basis, and to build calibration dark current ramps for each of the
sample sequences to be used by Gos in Cycle 17. For each sample
sequence/array size combination, a median ramp will be created and
delivered to the calibration database system (CDBS).

WFC3/UV 12324

The Temperature Profiles of Quasar Accretion Disks

We can now routinely measure the size of quasar accretion disks using
gravitational microlensing of lensed quasars. At optical wavelengths
we observe a size and scaling with black hole mass roughly consistent
with thin disk theory but the sizes are larger than expected from the
observed optical fluxes. One solution would be to use a flatter
temperature profile, which we can study by measuring the wavelength
dependence of the disk size over the largest possible wavelength
baseline. Thus, to understand the size discrepancy and to probe closer
to the inner edge of the disk we need to extend our measurements to UV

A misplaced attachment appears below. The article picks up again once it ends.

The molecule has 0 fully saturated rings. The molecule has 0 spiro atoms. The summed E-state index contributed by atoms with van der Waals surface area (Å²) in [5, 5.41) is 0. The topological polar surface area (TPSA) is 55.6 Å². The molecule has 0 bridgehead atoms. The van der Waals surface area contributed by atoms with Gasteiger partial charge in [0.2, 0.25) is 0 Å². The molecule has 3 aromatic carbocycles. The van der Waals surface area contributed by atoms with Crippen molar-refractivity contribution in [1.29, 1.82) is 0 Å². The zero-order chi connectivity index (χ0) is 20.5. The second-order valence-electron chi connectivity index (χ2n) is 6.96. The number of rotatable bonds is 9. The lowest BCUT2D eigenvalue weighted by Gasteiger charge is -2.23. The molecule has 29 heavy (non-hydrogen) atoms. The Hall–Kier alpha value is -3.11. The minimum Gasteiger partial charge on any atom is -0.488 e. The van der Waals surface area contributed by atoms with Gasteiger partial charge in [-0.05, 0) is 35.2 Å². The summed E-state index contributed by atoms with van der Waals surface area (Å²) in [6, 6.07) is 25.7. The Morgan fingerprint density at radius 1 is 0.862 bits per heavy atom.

wavelengths, and this can only be done with HST. For example, in the
UV we should see significant changes in the optical/UV size ratio with
black hole mass. We propose monitoring 5 lenses spanning a broad range
of black hole masses with well-sampled ground based light curves,
optical disk size measurements and known GALEX UV fluxes during Cycles
17 and 18 to expand from our current sample of two lenses. We would
obtain 5 observations of each target in each Cycle, similar to our
successful strategy for the first two targets.

WFC3/UVIS 11905

WFC3 UVIS CCD Daily Monitor

The behavior of the WFC3 UVIS CCD will be monitored daily with a set
of full-frame, four-amp bias and dark frames. A smaller set of 2Kx4K
subarray biases are acquired at less frequent intervals throughout the
cycle to support subarray science observations. The internals from
this proposal, along with those from the anneal procedure (Proposal
11909), will be used to generate the necessary superbias and superdark
reference files for the calibration pipeline (CDBS).

WFC3/UVIS/IR 11702

Search for Very High-z Galaxies with WFC3 Pure Parallel

WFC3 will provide an unprecedented probe to the early universe beyond
the current redshift frontier. Here we propose a pure parallel program